The conventional wisdom of the twitchy nervous liar who touch his nose and play with his hair is bunk.
Samantha Mann and colleagues monitored 130 volunteers as they were asked to lie - she found that liars actually tended to stay still as they were aware that their body language might be giving them away!
She added: "People expect liars to be nervous and shifty and to fidget more, but our research shows that is not the case.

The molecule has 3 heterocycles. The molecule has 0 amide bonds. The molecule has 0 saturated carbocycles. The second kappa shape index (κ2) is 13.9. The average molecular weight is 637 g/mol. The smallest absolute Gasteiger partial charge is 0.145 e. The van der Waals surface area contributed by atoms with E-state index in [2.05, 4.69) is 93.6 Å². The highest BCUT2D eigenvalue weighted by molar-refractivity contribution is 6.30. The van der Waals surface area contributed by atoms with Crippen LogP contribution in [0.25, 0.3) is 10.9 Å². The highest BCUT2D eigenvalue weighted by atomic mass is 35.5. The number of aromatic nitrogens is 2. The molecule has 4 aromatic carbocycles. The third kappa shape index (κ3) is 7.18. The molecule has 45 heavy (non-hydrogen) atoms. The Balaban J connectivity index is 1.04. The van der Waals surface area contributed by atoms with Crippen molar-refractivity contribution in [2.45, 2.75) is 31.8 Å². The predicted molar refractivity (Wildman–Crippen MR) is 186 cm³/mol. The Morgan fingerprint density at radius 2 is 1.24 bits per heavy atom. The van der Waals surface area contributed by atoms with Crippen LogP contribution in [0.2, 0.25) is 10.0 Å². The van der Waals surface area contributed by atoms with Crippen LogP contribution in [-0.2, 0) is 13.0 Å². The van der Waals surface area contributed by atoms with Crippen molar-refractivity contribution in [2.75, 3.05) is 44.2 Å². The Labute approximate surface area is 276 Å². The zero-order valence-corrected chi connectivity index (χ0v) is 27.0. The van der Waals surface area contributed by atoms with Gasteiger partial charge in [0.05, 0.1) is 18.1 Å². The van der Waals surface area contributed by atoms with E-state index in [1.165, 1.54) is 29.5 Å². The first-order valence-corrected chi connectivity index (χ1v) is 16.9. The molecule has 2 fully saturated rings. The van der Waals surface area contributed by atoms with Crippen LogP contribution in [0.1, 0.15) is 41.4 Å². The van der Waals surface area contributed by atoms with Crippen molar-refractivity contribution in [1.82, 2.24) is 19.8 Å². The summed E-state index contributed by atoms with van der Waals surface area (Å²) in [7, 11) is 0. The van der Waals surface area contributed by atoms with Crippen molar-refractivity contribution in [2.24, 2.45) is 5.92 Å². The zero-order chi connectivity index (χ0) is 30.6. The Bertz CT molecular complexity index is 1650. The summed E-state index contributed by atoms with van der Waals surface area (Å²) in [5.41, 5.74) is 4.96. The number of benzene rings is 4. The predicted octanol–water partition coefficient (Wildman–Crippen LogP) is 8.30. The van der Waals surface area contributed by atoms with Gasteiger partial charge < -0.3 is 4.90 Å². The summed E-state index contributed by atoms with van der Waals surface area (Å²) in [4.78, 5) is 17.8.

"People who are lying have to think harder, and when we think harder we tend to be a lot stiller, with fewer movements, because we are concentrating harder."
She added: "As soon as we know that we are lying we suddenly become very aware of our behaviour.
"Most people tend to refrain from making movements at all."